TALLAHASSEE — There’s a fight brewing in the Capitol over how the state should pay hospitals for providing care to the poor, elderly and disabled.
A move by the Florida Senate to redistribute more than $300 million in Medicaid “automatic rate enhancements” and provide $50 million in new funding for hospitals could result in reductions for some of the state’s largest community-owned facilities but yield a windfall for some for-profit hospital chains.
A preliminary analysis of the Senate’s proposed health care budget shows that Jackson Memorial Hospital could have its Medicaid payments reduced by as much as $58 million and Orlando Health by nearly $9 million, while HCA Healthcare, a for-profit chain which owns 43 facilities in the state, could see nearly $40.5 million in Medicaid increases.
Tenet, which owns nine hospitals in Florida, would see a nearly $4 million increase in Medicaid payments under the Senate plan, and Community Health Systems, which owns 23 hospitals in Florida, would see as much as a $7.7 million bump in Medicaid payments.
Meanwhile, the House’s proposed spending plan for hospitals essentially remains unchanged for the upcoming year. Under the House proposal, Jackson Memorial would have its Medicaid rates reduced by $8 million in the coming year, instead of the $58 million reduction floated by the Senate.
And, instead of a $40.5 million bump in its rates, HCA’s rates would be pared back by $14.6 million under the House proposal. Similarly, the House’s proposed spending plan would result in rate reductions, not increases, for CHS and Tenet.
The enhanced payments currently are provided to 28 hospitals that in 2015 had Medicaid utilization rates of 24.75 percent or greater.
The automatic rate enhancements are payments made to hospitals in addition to the base rates. Critics of the enhancements argue that the automatic rate enhancements are no longer necessary because the state now uses diagnostic-related groups, or DRGs, to pay hospitals.
The list of providers that no longer will have their rates automatically increased includes Nicklaus Children’s Hospital in Miami, Nemours Children’s Hospital in Orlando, Shriner’s Hospital in Tampa, Johns Hopkins All Children’s Hospital in St. Petersburg, Orlando Health, and Miami-based Jackson Memorial Hospital.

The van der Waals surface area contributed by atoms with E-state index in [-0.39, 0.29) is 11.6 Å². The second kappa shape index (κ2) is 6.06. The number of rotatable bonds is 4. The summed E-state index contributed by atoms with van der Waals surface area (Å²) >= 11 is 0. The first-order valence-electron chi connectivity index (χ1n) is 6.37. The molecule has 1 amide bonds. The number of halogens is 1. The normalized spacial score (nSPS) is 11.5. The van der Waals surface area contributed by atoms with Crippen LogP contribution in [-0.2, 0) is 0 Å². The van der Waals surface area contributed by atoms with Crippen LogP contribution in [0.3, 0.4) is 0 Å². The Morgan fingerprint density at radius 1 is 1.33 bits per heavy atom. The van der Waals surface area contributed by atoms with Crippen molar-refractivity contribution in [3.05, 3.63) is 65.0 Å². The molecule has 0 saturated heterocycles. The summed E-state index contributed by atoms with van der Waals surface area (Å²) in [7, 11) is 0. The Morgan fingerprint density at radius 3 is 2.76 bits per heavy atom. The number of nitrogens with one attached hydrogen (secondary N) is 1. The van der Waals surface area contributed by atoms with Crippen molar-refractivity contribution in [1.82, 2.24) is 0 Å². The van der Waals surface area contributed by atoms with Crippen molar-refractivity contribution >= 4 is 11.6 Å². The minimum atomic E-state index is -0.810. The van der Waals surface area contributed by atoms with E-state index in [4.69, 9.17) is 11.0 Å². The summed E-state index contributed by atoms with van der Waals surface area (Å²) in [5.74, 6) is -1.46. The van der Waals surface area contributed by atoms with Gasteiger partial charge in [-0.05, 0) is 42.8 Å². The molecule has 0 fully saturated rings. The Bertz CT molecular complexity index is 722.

Instead of giving those facilities additional payments, the Senate budget redirects the money to increase the base Medicaid rates paid to all hospitals. The Senate plan would increase from $3,426 to $4,049 Medicaid base rates paid to hospitals for each admission.
Because the base rates are increased, the Senate plan benefits any system that owns more than one hospital, such as HCA and Tenet. But it also benefits large not-for-profit providers, such as BayCare, which owns 10 facilities, and Adventist Health System, which owns 15 hospitals.
The proposed changes have the support of Senate President Joe Negron, R-Stuart, who told reporters last week that “it’s time” to make sure the distribution of Medicaid funds is “fair to all hospitals.”
“I think that you will see the Senate take a very comprehensive look at how hospitals are paid,” Negron said.
In addition to redistributing the Medicaid payments among the providers, the proposed Senate budget includes $50 million to help offset reductions the Legislature made to hospital payments last year. Because the cuts are “recurring,” they will continue annually unless lawmakers agree to put in additional money. The $50 million the Senate allocates would draw down a federal match and decrease the reductions by nearly $131 million.
The House’s proposed budget does not include any additional funding to offset the $520 million in recurring reductions the Legislature agreed to make last year.
House and Senate spending committees will vote on the proposed budgets this week, and the full chambers likely will consider the measures next week.
Rep. Jason Brodeur, a Sanford Republican who is in charge of the House’s health care budget, downplayed the differences between the two chambers’ spending plans. The differences in hospital funding and other issues will be hammered out during the budget conference process, Brodeur said, adding that “the House is happy with the current budget.”
Meanwhile, hospitals are divided about the House and Senate spending proposals.
“HCA likes the Senate plan,” longtime HCA lobbyist Bill Rubin told The News Service of Florida. “We think this model helps allow the dollar to follow the patient.”
Not surprisingly, Jackson Health System CEO Carlos Migoya thinks otherwise.
“This is certainly alarming for South Florida, however it is still early in the process. We trust that the Miami-Dade delegation will fight fiercely — as it always does — to protect the people who rely upon Jackson for world-class care,” he said in a statement.
The hospitals that no longer will receive automatic rate enhancements under the Senate budget include Johns Hopkins All Children’s Hospital, Nicklaus Children’s Hospital; Nemours; Shriner’s Hospital; St. Mary’s Medical Center; Lakeside Medical Center; Homestead Hospital; Broward General; UF Health Jacksonville; Sacred Heart Hospital; Westchester General Hospital; North Shore Medical Center; Orlando Health; JFK Medical Center-North; Gulf Coast Regional Medical Center in Bay County; St. Joseph’s Hospital, Inc.; Jackson Memorial; Palms West Hospital; Plantation General Hospital; UF Health Shands; Coral Springs; Calhoun Liberty Hospital; Hialeah Hospital; Kendall Regional Medical Center; Palmetto General Hospital; Lee Memorial Hospital; Tampa General; and Memorial Regional in Hollywood.
Published with permission from The News Service of Florida